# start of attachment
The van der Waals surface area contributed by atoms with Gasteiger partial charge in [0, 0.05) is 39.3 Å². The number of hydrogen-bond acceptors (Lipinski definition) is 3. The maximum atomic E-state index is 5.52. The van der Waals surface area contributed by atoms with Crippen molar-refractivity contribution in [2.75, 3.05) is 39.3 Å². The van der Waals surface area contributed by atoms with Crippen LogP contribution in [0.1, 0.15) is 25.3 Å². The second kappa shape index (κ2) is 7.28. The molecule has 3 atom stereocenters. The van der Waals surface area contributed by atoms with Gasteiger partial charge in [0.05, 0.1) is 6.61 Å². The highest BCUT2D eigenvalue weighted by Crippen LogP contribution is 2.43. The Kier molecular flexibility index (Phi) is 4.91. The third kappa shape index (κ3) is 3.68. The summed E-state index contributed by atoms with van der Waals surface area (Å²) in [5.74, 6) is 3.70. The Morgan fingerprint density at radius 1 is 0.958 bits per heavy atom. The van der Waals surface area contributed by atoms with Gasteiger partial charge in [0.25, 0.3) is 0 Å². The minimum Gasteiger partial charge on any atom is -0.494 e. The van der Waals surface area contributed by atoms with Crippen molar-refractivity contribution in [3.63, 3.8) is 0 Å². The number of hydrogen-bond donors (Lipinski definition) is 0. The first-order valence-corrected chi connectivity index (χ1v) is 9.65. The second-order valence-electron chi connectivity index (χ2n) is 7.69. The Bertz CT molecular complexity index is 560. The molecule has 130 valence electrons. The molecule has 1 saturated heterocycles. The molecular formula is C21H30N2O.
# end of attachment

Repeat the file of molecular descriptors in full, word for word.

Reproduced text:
The van der Waals surface area contributed by atoms with Gasteiger partial charge in [0, 0.05) is 39.3 Å². The number of hydrogen-bond acceptors (Lipinski definition) is 3. The maximum atomic E-state index is 5.52. The van der Waals surface area contributed by atoms with Crippen molar-refractivity contribution in [2.75, 3.05) is 39.3 Å². The van der Waals surface area contributed by atoms with Crippen LogP contribution in [0.1, 0.15) is 25.3 Å². The second kappa shape index (κ2) is 7.28. The molecule has 3 atom stereocenters. The van der Waals surface area contributed by atoms with Gasteiger partial charge in [0.05, 0.1) is 6.61 Å². The highest BCUT2D eigenvalue weighted by Crippen LogP contribution is 2.43. The Kier molecular flexibility index (Phi) is 4.91. The third kappa shape index (κ3) is 3.68. The summed E-state index contributed by atoms with van der Waals surface area (Å²) in [5.74, 6) is 3.70. The Morgan fingerprint density at radius 1 is 0.958 bits per heavy atom. The van der Waals surface area contributed by atoms with Gasteiger partial charge in [0.25, 0.3) is 0 Å². The minimum Gasteiger partial charge on any atom is -0.494 e. The van der Waals surface area contributed by atoms with Crippen molar-refractivity contribution in [3.63, 3.8) is 0 Å². The number of hydrogen-bond donors (Lipinski definition) is 0. The first-order valence-corrected chi connectivity index (χ1v) is 9.65. The second-order valence-electron chi connectivity index (χ2n) is 7.69. The Bertz CT molecular complexity index is 560. The molecule has 130 valence electrons. The molecule has 1 saturated heterocycles. The molecular formula is C21H30N2O.